Cerebral palsy is the leading cause of childhood disabilities, but it does not always cause profound physical disabilities. Some children with mild cerebral palsy may not need any assistance with walking, while others may have more severe cases of cerebral palsy and need special equipment or lifelong assistance with physical activities. Cerebral palsy is not a progressive illness, meaning symptoms do not get worse over time.

Types of Cerebral Palsy

Cerebral palsy is classified by the type of physical movement that affects an individual with the disorder. Individuals can experience one or more types of physical effects, the most common of which are stiff muscles, or spasticity; uncontrollable movements, or dyskinesia; and poor balance and coordination, or ataxia. These are the four main types of cerebral palsy:

Spastic Cerebral Palsy

Spastic CP is the most common type of cerebral palsy, affecting about 80% of the population with cerebral palsy. Individuals with spastic cerebral palsy have increased muscle tone, which causes stiff muscles and results in awkward movements. Within the diagnosis of spastic cerebral palsy, the disorder is often categorized by what part of the body is most affected in the way that it moves:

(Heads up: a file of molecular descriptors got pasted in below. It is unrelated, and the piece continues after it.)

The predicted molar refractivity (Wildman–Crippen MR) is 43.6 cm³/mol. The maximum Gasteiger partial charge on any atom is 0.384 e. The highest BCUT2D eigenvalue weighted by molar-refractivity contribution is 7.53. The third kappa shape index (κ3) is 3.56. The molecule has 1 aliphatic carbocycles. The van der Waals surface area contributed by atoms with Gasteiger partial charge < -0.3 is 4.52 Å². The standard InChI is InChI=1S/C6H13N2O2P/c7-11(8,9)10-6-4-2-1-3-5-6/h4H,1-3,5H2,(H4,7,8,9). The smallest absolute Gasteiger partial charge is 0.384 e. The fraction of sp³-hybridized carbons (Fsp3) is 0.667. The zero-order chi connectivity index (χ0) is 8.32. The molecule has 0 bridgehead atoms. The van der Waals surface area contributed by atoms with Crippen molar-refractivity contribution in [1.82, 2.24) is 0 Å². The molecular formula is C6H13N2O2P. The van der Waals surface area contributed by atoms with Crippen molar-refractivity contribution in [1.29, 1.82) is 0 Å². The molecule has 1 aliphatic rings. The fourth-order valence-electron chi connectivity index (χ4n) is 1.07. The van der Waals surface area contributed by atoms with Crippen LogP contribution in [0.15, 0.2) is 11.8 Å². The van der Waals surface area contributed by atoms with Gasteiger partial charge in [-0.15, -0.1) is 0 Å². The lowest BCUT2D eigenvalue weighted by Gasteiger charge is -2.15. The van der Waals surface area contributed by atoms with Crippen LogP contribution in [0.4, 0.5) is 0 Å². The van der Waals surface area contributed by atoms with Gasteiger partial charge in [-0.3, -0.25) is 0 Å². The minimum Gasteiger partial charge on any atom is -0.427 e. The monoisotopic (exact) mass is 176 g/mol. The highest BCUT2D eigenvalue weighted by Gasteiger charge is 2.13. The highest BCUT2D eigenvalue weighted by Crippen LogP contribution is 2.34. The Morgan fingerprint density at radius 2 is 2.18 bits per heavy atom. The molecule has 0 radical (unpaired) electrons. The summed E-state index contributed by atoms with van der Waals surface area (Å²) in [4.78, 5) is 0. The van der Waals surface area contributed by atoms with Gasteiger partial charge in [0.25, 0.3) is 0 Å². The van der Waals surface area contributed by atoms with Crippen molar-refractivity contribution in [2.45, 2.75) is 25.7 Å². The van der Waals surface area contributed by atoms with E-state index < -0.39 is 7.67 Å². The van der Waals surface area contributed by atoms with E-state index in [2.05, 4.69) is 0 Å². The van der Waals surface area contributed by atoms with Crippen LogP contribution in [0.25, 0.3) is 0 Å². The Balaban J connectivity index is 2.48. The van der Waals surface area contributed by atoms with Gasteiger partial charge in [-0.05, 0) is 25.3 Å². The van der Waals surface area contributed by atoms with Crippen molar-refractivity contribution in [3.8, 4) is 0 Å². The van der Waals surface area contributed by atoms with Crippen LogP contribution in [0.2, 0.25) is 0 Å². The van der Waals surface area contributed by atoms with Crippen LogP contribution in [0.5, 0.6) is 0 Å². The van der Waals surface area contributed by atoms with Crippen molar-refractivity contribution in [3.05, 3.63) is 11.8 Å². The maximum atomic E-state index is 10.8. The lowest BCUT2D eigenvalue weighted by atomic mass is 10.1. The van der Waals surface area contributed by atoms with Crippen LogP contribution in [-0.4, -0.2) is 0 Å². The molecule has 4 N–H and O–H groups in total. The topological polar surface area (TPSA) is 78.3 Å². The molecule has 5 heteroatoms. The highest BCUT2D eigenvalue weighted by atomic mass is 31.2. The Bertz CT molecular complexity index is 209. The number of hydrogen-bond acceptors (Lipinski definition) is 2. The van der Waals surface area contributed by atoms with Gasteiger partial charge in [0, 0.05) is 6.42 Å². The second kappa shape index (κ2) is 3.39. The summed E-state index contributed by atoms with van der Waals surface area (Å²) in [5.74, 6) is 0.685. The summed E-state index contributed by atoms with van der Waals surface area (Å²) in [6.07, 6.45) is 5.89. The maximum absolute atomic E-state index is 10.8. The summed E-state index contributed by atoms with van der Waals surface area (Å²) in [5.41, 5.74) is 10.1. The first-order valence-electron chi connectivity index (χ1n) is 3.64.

• Spastic Diplegia: In individuals with spastic diplegia, or diparesis, the increased muscle tone and stiffness are mainly located in the legs. The arms of individuals with spastic diplegia are often regularly toned and not affected as much, if at all, by stiffness. People with spastic diplegia will often have difficulty or an inability to walk due to tight hip and leg muscles that pull their legs together and cause them to bend inward and cross at the knees, known as leg scissoring.